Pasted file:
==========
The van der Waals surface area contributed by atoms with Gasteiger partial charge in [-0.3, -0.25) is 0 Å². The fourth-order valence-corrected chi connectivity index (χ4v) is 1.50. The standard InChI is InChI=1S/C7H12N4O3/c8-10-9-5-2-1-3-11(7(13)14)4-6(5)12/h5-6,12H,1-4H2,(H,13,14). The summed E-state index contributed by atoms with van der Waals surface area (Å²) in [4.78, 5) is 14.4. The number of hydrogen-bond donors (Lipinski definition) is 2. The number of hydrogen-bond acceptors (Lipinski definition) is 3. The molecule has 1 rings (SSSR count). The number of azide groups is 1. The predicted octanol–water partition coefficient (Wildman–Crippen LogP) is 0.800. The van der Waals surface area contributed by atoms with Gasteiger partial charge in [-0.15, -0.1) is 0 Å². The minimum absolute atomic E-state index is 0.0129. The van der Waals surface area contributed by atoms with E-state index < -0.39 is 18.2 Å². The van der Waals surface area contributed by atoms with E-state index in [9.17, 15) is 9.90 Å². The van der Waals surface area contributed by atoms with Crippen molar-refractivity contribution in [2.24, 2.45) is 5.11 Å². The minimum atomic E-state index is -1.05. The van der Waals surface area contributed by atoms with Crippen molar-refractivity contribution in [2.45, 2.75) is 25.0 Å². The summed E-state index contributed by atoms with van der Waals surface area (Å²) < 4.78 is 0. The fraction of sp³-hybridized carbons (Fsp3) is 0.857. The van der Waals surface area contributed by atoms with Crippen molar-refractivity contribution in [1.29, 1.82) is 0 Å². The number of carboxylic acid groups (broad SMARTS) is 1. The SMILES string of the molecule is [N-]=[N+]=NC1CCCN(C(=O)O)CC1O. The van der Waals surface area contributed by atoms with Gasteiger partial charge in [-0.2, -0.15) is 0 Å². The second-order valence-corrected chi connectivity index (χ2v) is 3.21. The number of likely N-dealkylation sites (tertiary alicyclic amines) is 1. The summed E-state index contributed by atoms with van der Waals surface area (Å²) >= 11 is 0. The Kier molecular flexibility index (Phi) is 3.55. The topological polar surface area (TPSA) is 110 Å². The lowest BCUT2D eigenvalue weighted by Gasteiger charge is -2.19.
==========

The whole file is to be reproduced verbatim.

The van der Waals surface area contributed by atoms with Gasteiger partial charge in [-0.3, -0.25) is 0 Å². The fourth-order valence-corrected chi connectivity index (χ4v) is 1.50. The standard InChI is InChI=1S/C7H12N4O3/c8-10-9-5-2-1-3-11(7(13)14)4-6(5)12/h5-6,12H,1-4H2,(H,13,14). The summed E-state index contributed by atoms with van der Waals surface area (Å²) in [4.78, 5) is 14.4. The number of hydrogen-bond donors (Lipinski definition) is 2. The number of hydrogen-bond acceptors (Lipinski definition) is 3. The molecule has 1 rings (SSSR count). The number of azide groups is 1. The predicted octanol–water partition coefficient (Wildman–Crippen LogP) is 0.800. The van der Waals surface area contributed by atoms with Gasteiger partial charge in [-0.15, -0.1) is 0 Å². The minimum absolute atomic E-state index is 0.0129. The van der Waals surface area contributed by atoms with E-state index < -0.39 is 18.2 Å². The van der Waals surface area contributed by atoms with E-state index in [9.17, 15) is 9.90 Å². The van der Waals surface area contributed by atoms with Crippen molar-refractivity contribution in [2.24, 2.45) is 5.11 Å². The minimum atomic E-state index is -1.05. The van der Waals surface area contributed by atoms with Crippen molar-refractivity contribution in [2.45, 2.75) is 25.0 Å². The summed E-state index contributed by atoms with van der Waals surface area (Å²) < 4.78 is 0. The fraction of sp³-hybridized carbons (Fsp3) is 0.857. The van der Waals surface area contributed by atoms with Crippen molar-refractivity contribution in [1.29, 1.82) is 0 Å². The number of carboxylic acid groups (broad SMARTS) is 1. The SMILES string of the molecule is [N-]=[N+]=NC1CCCN(C(=O)O)CC1O. The van der Waals surface area contributed by atoms with Gasteiger partial charge in [-0.2, -0.15) is 0 Å². The second-order valence-corrected chi connectivity index (χ2v) is 3.21. The number of likely N-dealkylation sites (tertiary alicyclic amines) is 1. The summed E-state index contributed by atoms with van der Waals surface area (Å²) >= 11 is 0. The Kier molecular flexibility index (Phi) is 3.55. The topological polar surface area (TPSA) is 110 Å². The lowest BCUT2D eigenvalue weighted by Gasteiger charge is -2.19.